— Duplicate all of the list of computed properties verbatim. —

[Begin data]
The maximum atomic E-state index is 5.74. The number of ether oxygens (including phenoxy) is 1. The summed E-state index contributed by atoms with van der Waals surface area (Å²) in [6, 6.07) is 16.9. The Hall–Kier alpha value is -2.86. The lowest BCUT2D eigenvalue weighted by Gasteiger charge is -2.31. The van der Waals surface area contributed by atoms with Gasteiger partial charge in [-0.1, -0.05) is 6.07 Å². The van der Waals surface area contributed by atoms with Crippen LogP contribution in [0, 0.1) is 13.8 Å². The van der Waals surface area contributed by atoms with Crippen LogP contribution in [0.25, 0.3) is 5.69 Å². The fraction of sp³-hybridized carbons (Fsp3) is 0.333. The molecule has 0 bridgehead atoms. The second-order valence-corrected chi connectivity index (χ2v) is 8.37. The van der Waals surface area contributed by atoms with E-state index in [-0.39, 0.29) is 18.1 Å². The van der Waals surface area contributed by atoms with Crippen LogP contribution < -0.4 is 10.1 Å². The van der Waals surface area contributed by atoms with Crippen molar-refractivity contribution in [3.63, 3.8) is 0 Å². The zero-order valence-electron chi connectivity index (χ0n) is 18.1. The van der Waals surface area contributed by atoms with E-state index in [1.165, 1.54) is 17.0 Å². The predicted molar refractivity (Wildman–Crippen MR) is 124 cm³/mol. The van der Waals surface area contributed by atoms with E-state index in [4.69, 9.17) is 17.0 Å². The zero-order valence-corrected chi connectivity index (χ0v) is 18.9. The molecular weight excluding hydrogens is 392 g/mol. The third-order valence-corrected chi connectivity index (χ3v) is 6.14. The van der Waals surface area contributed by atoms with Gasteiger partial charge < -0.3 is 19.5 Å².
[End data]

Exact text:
The maximum atomic E-state index is 5.74. The number of ether oxygens (including phenoxy) is 1. The summed E-state index contributed by atoms with van der Waals surface area (Å²) in [6, 6.07) is 16.9. The Hall–Kier alpha value is -2.86. The lowest BCUT2D eigenvalue weighted by Gasteiger charge is -2.31. The van der Waals surface area contributed by atoms with Gasteiger partial charge in [-0.1, -0.05) is 6.07 Å². The van der Waals surface area contributed by atoms with Crippen LogP contribution in [0, 0.1) is 13.8 Å². The van der Waals surface area contributed by atoms with Crippen LogP contribution in [0.25, 0.3) is 5.69 Å². The fraction of sp³-hybridized carbons (Fsp3) is 0.333. The molecule has 0 bridgehead atoms. The second-order valence-corrected chi connectivity index (χ2v) is 8.37. The van der Waals surface area contributed by atoms with E-state index in [-0.39, 0.29) is 18.1 Å². The van der Waals surface area contributed by atoms with Crippen LogP contribution < -0.4 is 10.1 Å². The van der Waals surface area contributed by atoms with Crippen molar-refractivity contribution in [3.63, 3.8) is 0 Å². The zero-order valence-electron chi connectivity index (χ0n) is 18.1. The van der Waals surface area contributed by atoms with E-state index in [1.165, 1.54) is 17.0 Å². The predicted molar refractivity (Wildman–Crippen MR) is 124 cm³/mol. The van der Waals surface area contributed by atoms with E-state index in [4.69, 9.17) is 17.0 Å². The zero-order valence-corrected chi connectivity index (χ0v) is 18.9. The molecular weight excluding hydrogens is 392 g/mol. The third-order valence-corrected chi connectivity index (χ3v) is 6.14. The van der Waals surface area contributed by atoms with Gasteiger partial charge < -0.3 is 19.5 Å².